Needless to say, constant changes in the staff (Vincentines, Oratorians and seculars) the locality (Old Goa, Chorao, Rachol) and the unhealthy intervention of the State in Church affairs ,leading to frequent interruption of studies and closures, proved fatal to the proper training of the Seminarians. The standard of the clergy came down considerably17. The wild fire of the Padroado-Propaganda conflict engulfing all the missions of India and the east at this time worsened the situation for the Goan clergy 8. The Propaganda Vicars Apostolic accused the Goan priests of being rude and ignorant men, sent by the Goan ecclesiastical authorities only to fight and defend the Padroado rights against their jurisdiction and creating schism among their faithful 9. However the Vicars Apostolic did not have sufficient clergy to man their Vicariates. Goa had at a time over 1000 secular native priests (Portuguese documents in 1781 speak of 3000 priests)20 who were supplied not only to Padroado territories but also to the Propaganda Vicariates Apostolic and often came in conflict with them. Dr George Mark Maraes, however, says about them, "The Goan clergy have rendered memorable services in bearing the burden of the day and its scorching heat at the task of keeping Catholicism alive and extending its bounds alone and unassisted from Comorin point to Everest peak for well-nigh two hundred years21. It was left to the first Patriarch of Goa, D. Antonio Sebastiao Valente, to raise the standard of formation very high so that Pope Leo XIII granted the Rachol Seminary in 1887 the faculty of conferring the degree of Bachelor in Divinity. With this, the Rachol Seminary produced eminent clergymen, a galaxy which included a long list of preachers, missionaries, philosophers, theologians, Canonists, Scripture scholars, Bishops, Councillors, Parliamentarians, University Professors and journalists: over 70 of whom, Fr. Amaro Pinto Lobo has, in 1933, named in the above quoted Memoria Historico-Ecclesiastica commemorating the 4th centenary of the foundation of the Diocese of Goa (1533 to "1933)"". The Rachoi Seminary continues to this day its dedicated sendees by supplying worthy ministers to the Church of Goa and the world at large, not only in the parishes and missions in the Archdiocese of Goa to other dioceses in different parts of India and Asia, but also abroad in Africa. Venezuela, Europe and USA and elsewhere, wherever the ecclesiastical authorities, seeing their needs decide to send them or they voluntarily offer to serve. Crescat etfloreat amplius.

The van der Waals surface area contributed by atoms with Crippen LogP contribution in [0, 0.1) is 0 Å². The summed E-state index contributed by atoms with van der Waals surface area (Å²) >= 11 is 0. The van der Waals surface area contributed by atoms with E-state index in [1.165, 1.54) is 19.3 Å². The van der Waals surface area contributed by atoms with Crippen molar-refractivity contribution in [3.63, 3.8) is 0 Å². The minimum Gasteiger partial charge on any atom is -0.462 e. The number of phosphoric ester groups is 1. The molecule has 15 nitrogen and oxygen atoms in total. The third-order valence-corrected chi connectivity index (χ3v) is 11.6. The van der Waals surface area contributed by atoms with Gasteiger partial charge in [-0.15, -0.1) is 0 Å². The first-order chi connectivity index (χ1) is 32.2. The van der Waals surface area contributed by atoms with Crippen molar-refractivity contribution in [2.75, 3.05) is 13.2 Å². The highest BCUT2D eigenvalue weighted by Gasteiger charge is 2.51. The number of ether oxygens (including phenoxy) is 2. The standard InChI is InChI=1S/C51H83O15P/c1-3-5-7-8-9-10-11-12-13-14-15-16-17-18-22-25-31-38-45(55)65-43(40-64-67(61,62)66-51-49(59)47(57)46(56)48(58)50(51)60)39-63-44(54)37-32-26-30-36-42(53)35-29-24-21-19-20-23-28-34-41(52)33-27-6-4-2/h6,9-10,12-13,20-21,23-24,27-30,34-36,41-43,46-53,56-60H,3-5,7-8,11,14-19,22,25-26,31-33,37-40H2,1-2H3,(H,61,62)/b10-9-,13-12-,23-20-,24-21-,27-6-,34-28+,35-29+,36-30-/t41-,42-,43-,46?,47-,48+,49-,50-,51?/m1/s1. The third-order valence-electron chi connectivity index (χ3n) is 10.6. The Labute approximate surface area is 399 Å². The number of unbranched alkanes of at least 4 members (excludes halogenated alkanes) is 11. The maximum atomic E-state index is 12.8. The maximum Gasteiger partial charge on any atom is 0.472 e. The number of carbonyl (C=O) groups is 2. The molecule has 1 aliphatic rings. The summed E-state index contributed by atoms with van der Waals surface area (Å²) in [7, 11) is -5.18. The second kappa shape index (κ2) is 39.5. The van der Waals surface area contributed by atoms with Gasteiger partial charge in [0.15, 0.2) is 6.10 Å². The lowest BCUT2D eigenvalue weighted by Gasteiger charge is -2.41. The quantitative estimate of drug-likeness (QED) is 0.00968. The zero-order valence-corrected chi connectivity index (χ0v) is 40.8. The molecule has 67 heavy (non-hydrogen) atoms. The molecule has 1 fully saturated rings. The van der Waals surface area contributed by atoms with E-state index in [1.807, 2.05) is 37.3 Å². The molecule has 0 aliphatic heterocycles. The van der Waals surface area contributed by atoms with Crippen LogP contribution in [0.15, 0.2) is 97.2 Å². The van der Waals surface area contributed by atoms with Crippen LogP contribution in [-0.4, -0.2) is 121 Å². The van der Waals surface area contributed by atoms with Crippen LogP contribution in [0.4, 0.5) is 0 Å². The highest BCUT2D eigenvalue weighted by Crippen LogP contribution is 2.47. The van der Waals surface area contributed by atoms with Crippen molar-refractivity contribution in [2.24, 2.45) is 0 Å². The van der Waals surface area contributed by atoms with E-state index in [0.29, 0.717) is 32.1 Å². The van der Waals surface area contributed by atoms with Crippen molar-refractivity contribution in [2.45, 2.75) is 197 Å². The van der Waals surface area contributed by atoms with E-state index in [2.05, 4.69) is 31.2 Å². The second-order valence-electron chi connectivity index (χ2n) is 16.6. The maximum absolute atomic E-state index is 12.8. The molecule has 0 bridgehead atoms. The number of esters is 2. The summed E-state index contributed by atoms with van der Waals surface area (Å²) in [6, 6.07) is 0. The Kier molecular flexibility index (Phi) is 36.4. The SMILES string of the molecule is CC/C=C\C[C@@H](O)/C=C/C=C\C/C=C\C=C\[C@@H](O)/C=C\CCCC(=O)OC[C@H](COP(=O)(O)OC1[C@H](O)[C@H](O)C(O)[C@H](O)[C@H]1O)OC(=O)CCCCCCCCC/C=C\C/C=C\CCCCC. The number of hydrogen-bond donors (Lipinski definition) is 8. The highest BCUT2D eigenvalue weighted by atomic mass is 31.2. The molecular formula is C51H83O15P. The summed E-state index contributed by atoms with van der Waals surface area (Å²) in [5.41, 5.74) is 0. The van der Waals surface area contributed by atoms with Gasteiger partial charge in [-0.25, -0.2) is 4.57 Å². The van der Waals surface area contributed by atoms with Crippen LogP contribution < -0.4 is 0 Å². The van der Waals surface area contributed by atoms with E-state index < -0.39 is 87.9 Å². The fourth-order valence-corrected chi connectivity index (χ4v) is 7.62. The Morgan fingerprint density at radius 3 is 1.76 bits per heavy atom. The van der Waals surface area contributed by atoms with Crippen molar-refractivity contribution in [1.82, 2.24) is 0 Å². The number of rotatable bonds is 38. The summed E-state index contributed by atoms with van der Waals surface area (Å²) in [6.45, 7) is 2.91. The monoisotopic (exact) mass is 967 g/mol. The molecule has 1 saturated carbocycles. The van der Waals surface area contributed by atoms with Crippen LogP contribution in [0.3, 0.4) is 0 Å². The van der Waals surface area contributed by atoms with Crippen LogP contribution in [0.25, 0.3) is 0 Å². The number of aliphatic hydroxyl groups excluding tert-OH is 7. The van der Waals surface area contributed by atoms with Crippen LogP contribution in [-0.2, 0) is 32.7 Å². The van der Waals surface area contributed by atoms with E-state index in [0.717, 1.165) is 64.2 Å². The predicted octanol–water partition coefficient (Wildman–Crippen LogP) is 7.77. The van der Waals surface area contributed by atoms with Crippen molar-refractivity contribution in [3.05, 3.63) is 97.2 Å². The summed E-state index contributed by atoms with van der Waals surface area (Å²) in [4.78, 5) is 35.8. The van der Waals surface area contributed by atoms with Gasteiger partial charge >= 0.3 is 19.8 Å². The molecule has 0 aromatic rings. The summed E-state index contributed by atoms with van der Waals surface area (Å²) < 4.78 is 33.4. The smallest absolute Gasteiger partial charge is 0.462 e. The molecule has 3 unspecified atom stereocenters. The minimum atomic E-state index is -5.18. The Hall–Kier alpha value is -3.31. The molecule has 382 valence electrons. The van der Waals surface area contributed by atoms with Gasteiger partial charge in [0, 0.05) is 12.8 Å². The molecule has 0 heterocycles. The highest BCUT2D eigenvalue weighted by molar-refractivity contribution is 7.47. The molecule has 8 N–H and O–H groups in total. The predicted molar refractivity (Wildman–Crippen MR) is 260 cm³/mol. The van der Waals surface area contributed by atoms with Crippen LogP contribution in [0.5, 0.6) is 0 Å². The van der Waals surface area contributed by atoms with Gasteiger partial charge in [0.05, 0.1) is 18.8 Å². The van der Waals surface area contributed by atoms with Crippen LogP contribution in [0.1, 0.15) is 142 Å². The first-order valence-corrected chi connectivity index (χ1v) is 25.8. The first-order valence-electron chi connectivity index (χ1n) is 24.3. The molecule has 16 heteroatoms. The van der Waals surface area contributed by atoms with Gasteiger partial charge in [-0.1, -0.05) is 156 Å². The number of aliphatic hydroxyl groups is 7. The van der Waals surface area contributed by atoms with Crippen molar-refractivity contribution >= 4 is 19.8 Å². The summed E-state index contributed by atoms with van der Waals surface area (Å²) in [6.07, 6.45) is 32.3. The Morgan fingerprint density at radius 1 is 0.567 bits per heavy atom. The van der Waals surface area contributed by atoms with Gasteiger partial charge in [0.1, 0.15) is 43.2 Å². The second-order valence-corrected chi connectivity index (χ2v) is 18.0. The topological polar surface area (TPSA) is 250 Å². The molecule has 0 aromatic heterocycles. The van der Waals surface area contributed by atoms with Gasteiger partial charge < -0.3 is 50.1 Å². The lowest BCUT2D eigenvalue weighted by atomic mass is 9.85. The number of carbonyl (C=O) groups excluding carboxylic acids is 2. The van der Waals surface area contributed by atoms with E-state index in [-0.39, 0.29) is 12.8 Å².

END NOTES & BIBLIOGRAPHY
1 Amaro Pinto Lobo, Memoria Historico-Eclesiastica da Arquidiocese de Goa em
commemoracao do quadricentenario da sua ereccao Canonica, 1533-1933, Tip."A
Voz de S.Francisco Xavier",Nova Goa, 1933 p 275
2At first the Portuguese called the inhabitants of Goa as canarins or canarese.
3 Amaro Pinto Lobo Memoria op cit p 275
5 Achilles Meersman ofm, The Ancient Franciscan Provinces of India, Christian
Literature Society Press, Bangalore, 1971, p 57